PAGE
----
Grass family (Poaceae)
Description: This perennial grass is 3-6' tall at maturity. Infertile shoots produce low dense tufts of leaves, while fertile shoots produce tall culms with alternate leaves. Each culm terminates in an inflorescence on a long naked stalk. The culms are light green, terete, and glabrous; later they become straw-colored (stramineous). The leaves of both fertile and infertile shoots have a similar appearance. Their blades are up to 10" long and 1/3" (8 mm.) across; they are green and hairless. The leaf blades of infertile shoots spread outward and remain low, while the blades of alternate leaves on fertile shoots are more arching. The leaf sheaths are light green, hairless, and open toward their apices; they have longitudinal veins. The ligules have long papery membranes (up to 10 mm. in length) that become more or less shredded with age. The inflorescence consists of a panicle of spikelets; the branching pattern of this panicle tends to occur along a 2-dimensional plane. The panicle is up to 10" long and 5" across, consisting of an erect rachis and short lateral branches (only 1 lateral branch per node); the latter are stiff, straight, spreading to nearly erect, and few in number. Lateral branches have dense tufts of spikelets toward their tips, otherwise they are naked. The rachis also terminates in dense tufts of spikelets.
Each spikelet consists of a dense tuft of 3-7 lemmas and their perfect florets; there is a pair of sterile glumes at the bottom. The spikelets are whitish green while their florets are blooming, but they later become light tan to brown. The glumes are linear-lanceolate, keeled, and unequal in size; the shorter glume of a pair is about 4-5 mm. in length, while the longer glume is about 5-6 mm. in length. The lemmas are linear-lanceolate and ciliate along their keels; they are about 5-8 mm. in length. In each spikelet, the upper lemmas tend to be shorter than the lower lemmas. Each floret has a pair of white plumose stigmata and 3 stamens with large white anthers. The blooming period occurs from late spring to mid-summer, lasting about 1-2 weeks for a colony of plants. The florets are cross-pollinated by the wind. Individual grains are about 2.5-3.0 mm. long and 1.0 mm. across; they are narrowly ellipsoid-lanceoloid, concave along one side, and light tan. The root system consists of short rhizomes and fibrous roots.
Cultivation: The preference is partial sun, mesic conditions, and fertile soil containing loam, clay-loam, or gravelly loam. This robust grass also grows readily in full sun and moist or slightly dry conditions. It is rather aggressive, but doesn't tolerate regular mowing.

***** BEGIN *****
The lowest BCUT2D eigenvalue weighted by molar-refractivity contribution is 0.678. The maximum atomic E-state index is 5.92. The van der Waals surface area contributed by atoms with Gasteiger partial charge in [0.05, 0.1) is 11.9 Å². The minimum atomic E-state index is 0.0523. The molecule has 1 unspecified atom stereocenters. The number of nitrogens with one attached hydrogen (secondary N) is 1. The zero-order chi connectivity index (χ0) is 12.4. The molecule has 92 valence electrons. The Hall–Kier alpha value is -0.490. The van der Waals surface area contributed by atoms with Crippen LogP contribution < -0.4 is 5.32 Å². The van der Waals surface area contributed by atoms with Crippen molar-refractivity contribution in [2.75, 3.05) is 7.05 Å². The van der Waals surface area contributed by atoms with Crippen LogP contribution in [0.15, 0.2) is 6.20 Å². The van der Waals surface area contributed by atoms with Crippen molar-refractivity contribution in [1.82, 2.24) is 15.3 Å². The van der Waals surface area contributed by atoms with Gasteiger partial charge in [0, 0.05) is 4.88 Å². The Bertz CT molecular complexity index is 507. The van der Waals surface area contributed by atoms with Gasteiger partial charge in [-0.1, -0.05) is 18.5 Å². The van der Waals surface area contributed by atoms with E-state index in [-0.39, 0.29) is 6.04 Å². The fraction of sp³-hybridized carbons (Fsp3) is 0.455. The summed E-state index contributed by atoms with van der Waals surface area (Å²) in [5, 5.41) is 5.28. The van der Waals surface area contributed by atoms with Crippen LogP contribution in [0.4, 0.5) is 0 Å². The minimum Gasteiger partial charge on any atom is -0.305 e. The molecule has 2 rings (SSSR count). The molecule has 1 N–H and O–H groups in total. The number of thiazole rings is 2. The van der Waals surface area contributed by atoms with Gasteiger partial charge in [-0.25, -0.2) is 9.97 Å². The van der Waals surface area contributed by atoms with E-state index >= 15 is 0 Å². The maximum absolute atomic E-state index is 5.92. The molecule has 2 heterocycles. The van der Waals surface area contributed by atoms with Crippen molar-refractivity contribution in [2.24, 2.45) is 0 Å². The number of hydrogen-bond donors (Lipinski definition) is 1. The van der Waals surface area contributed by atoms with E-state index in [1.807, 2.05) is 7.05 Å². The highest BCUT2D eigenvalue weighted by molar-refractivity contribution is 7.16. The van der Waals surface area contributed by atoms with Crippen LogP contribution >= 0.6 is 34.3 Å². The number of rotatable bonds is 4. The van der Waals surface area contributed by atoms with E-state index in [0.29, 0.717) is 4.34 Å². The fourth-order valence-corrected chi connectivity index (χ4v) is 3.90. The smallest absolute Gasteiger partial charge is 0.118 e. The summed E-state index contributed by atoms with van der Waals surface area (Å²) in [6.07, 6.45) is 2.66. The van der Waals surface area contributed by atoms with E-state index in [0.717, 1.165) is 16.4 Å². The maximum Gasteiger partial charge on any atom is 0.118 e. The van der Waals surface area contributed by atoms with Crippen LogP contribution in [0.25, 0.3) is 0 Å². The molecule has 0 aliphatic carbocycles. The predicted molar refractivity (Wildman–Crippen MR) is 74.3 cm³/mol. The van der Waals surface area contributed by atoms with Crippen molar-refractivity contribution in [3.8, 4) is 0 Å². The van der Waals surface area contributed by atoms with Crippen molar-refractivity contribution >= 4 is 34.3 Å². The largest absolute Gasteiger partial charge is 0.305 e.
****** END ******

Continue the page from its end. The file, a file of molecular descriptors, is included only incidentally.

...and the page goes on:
Range & Habitat: This common grass occurs in every county of Illinois (see Distribution Map). It was introduced into North America from Europe as a source of hay and pasturage. Habitats include savannas, woodland borders, thickets, disturbed meadows in wooded areas, powerline clearances in wooded areas, fence rows, old fields and pastures, orchards, and miscellaneous waste areas. Areas with a history of disturbance are preferred.
Faunal Associations: Various insects feed on the leaves, roots, and other parts of Orchard Grass. These species include Chortophaga viridifasciata (Green-striped Grasshopper) and other grasshoppers, Chaetocnema denticulata (Toothed Flea Beetle) and Chaetocnema pulicaria (Corn Flea Beetle), Oulema melanopus (Cereal Leaf Beetle), larvae of the fly Cerodontha dorsalis (Grass Sheath Miner), larvae of the moths Leucania inermis (Unarmed Wainscot) and Leucania multilinea (Many-lined Wainscot), larvae of the butterfly Megisto cymela (Little Wood Satyr), Hyalopteroides humilis (Orchard Grass Aphid) and other aphids, and Stenotus binotatus (Two-Spotted Grass Bug). See the Insect Table for a more complete listing of these species. Among vertebrate animals, the seeds of Orchard Grass are eaten sparingly by some granivorous songbirds, including the Horned Lark and Chipping Sparrow. Hoofed mammalian herbivores (primarily livestock) graze on Orchard Grass; young foliage is especially palatable to them. Because Orchard Grass is fairly tall and robust, it has a tendency to form colonies that provide cover for small mammals, snakes, insects, and other wildlife.
Photographic Location: A powerline clearance at Busey Woods in Urbana, Illinois.
Comments: Orchard Grass develops early and becomes tall; it usually blooms by early summer. At this time of year, it can be identified by the stiff lower branches of its panicles; each of these lower branches forms an angle of 90° or less with the central rachis of the inflorescence. Furthermore, branches of its panicles have dense clusters of spikelets toward their tips, otherwise they are naked. Both the glumes and lemmas are rather long (5-8 mm.) and they are usually ciliate along their keels. The foliage of Orchard Grass is hairless and its ligules have long papery membranes that are often shredded. These various characteristics are especially useful in identifying this grass correctly. Orchard Grass is the only species of its genus in Illinois.